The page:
Europe's five largest economies have announced plans to share more information on business owners in a bid crack down on tax evasion.
The U.K., Germany, France, Italy and Spain are to share information on the ultimate owners of companies to make it more difficult for firms to "dodge tax or funnel corrupt funds."
"Tax and law enforcement agencies from the five countries exchange data on company beneficial ownership registers and new registers of trusts, allowing for more effective investigation of financial wrongdoing," the U.K. Treasury said in a press release on Thursday evening.
The agreement comes in the wake of the Panama Papers scandal earlier this month in which leaked papers from a Panama law firm shone a light on the hidden financial dealings of politicians and public officials around the globe.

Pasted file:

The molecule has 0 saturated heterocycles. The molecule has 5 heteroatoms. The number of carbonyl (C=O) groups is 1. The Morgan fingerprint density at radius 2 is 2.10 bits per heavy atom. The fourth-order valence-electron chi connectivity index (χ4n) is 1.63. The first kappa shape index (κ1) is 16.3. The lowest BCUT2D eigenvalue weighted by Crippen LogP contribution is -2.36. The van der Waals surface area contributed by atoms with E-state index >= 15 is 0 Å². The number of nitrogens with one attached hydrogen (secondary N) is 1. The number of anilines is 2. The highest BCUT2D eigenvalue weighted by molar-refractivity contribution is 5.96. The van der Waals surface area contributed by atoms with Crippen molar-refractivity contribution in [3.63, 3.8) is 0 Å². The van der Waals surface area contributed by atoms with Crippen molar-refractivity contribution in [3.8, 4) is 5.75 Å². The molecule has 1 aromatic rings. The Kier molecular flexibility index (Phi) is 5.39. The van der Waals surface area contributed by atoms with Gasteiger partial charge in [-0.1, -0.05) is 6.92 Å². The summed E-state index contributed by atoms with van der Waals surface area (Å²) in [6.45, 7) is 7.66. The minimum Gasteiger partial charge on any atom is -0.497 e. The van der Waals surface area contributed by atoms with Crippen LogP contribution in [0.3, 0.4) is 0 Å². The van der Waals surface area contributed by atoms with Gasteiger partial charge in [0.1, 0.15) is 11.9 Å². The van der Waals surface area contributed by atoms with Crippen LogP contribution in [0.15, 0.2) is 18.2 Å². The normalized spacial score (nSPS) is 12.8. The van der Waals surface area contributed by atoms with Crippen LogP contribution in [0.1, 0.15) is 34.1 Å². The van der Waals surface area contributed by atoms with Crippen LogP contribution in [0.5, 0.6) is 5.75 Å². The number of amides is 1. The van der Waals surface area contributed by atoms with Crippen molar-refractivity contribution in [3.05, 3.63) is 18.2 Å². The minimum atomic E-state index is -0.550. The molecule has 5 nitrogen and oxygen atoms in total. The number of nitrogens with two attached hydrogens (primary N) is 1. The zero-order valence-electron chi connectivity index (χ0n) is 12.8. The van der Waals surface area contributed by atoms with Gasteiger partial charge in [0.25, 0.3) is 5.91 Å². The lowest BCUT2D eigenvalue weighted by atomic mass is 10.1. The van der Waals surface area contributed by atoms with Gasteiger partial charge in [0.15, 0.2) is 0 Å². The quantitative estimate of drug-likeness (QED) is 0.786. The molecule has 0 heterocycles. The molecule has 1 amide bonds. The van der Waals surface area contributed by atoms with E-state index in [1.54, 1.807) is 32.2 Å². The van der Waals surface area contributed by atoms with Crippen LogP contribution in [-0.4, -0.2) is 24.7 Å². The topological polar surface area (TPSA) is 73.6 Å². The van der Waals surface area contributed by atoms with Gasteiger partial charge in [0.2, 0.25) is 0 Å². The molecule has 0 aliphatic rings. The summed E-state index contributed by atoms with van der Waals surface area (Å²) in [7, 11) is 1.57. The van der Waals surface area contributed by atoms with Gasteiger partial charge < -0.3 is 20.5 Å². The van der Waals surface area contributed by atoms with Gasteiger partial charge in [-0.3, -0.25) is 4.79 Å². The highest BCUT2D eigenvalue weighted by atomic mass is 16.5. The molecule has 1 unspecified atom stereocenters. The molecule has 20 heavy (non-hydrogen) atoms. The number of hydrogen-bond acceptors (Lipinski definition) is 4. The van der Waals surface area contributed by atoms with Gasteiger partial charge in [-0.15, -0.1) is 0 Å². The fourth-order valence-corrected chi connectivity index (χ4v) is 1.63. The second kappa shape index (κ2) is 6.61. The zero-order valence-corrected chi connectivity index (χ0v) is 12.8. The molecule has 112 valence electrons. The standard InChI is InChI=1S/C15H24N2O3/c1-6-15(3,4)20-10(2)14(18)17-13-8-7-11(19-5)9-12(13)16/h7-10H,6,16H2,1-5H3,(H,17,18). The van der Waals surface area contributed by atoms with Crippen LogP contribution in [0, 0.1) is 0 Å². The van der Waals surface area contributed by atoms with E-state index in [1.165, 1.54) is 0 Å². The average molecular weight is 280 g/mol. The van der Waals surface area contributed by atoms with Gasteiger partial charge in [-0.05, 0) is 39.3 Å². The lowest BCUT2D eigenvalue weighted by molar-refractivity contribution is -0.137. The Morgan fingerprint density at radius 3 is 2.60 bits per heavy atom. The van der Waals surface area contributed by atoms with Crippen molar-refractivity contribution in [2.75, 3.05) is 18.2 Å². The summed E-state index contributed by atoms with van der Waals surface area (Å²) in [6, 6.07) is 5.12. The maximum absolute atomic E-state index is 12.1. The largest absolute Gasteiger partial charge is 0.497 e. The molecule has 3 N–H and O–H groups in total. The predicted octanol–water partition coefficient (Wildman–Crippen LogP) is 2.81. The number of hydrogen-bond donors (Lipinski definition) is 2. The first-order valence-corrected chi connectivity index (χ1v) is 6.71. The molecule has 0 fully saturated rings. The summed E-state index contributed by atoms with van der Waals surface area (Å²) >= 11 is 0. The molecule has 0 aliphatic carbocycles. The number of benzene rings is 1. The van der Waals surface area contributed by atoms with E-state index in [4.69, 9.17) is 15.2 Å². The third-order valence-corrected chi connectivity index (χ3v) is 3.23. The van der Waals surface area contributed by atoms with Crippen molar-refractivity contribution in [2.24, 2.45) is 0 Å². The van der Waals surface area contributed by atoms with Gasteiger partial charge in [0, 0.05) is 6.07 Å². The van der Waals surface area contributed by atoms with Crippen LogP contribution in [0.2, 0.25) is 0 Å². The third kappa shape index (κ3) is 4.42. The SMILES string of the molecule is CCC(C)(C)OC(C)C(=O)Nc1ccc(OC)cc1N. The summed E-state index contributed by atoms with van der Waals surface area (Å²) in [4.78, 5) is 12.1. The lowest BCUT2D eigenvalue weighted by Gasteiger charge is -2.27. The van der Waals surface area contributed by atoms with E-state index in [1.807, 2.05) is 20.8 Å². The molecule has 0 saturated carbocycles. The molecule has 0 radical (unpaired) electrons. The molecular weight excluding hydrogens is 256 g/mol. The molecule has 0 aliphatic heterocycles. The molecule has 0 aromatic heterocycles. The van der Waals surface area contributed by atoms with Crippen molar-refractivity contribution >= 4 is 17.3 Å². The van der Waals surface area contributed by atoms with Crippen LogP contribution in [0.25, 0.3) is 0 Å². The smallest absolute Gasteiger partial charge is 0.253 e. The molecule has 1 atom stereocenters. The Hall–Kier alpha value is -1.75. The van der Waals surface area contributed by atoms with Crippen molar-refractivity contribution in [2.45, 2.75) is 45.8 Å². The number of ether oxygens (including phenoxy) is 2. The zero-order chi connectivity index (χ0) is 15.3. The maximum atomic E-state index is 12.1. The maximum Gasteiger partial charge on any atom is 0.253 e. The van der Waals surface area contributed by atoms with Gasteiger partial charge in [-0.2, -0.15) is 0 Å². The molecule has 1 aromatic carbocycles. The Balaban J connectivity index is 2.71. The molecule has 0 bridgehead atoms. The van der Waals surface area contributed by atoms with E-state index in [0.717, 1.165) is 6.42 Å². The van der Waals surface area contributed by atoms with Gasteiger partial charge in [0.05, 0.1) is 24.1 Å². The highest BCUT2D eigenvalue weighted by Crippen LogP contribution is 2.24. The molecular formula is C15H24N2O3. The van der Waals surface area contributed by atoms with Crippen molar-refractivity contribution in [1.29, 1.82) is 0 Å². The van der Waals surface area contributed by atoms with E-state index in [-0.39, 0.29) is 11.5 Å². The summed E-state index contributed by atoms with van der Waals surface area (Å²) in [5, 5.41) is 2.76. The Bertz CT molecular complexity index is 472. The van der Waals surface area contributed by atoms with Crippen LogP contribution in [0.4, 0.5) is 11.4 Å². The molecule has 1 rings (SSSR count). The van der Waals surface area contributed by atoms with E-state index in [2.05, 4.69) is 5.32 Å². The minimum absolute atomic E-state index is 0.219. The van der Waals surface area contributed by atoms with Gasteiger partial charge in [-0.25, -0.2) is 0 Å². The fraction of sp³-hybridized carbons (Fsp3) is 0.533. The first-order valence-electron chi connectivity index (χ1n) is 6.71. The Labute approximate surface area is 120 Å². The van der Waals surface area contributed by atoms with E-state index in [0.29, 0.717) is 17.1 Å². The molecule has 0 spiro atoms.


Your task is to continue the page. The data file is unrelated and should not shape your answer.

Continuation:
The leak has caused casualties among high-profile European politicians with the Icelandic prime minister resigning after being named in the leaked papers and on Thursday, Spain's interim industry minister followed suit after revelations about his offshore business activities. CNBC has not been able to independently verify the assertions.
Speaking on Thursday, the U.K.'s Chancellor George Osborne said the plans, which amount to a large data exchange, will be a "hammer blow" to tax evaders.
"Britain will work with our major European partners to find out who really owns the secretive shell companies and the trusts that have been used as conduits for evading tax and laundering money and benefiting from corruption," he said at a news conference at the annual spring meeting of the International Monetary Fund in Washington, according to the press release.
Osborne later tweeted that the measures would improve tax transparency.